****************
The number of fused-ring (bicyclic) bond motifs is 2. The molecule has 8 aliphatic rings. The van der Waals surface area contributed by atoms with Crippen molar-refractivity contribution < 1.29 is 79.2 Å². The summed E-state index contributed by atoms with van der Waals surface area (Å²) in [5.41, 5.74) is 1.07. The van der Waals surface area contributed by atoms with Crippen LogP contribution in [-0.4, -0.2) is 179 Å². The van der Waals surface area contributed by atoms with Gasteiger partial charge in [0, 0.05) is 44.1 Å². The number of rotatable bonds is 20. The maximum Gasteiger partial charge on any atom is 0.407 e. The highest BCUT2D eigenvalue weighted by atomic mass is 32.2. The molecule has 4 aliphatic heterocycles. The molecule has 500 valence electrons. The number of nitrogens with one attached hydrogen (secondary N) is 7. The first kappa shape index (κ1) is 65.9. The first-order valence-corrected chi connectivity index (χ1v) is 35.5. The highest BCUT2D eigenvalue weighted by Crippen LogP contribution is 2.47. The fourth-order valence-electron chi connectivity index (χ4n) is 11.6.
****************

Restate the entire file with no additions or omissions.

The number of fused-ring (bicyclic) bond motifs is 2. The molecule has 8 aliphatic rings. The van der Waals surface area contributed by atoms with Crippen molar-refractivity contribution < 1.29 is 79.2 Å². The summed E-state index contributed by atoms with van der Waals surface area (Å²) in [5.41, 5.74) is 1.07. The van der Waals surface area contributed by atoms with Crippen LogP contribution in [-0.4, -0.2) is 179 Å². The van der Waals surface area contributed by atoms with Gasteiger partial charge in [0, 0.05) is 44.1 Å². The number of rotatable bonds is 20. The maximum Gasteiger partial charge on any atom is 0.407 e. The highest BCUT2D eigenvalue weighted by atomic mass is 32.2. The molecule has 4 aliphatic heterocycles. The molecule has 500 valence electrons. The number of nitrogens with one attached hydrogen (secondary N) is 7. The first kappa shape index (κ1) is 65.9. The first-order valence-corrected chi connectivity index (χ1v) is 35.5. The highest BCUT2D eigenvalue weighted by Crippen LogP contribution is 2.47. The fourth-order valence-electron chi connectivity index (χ4n) is 11.6.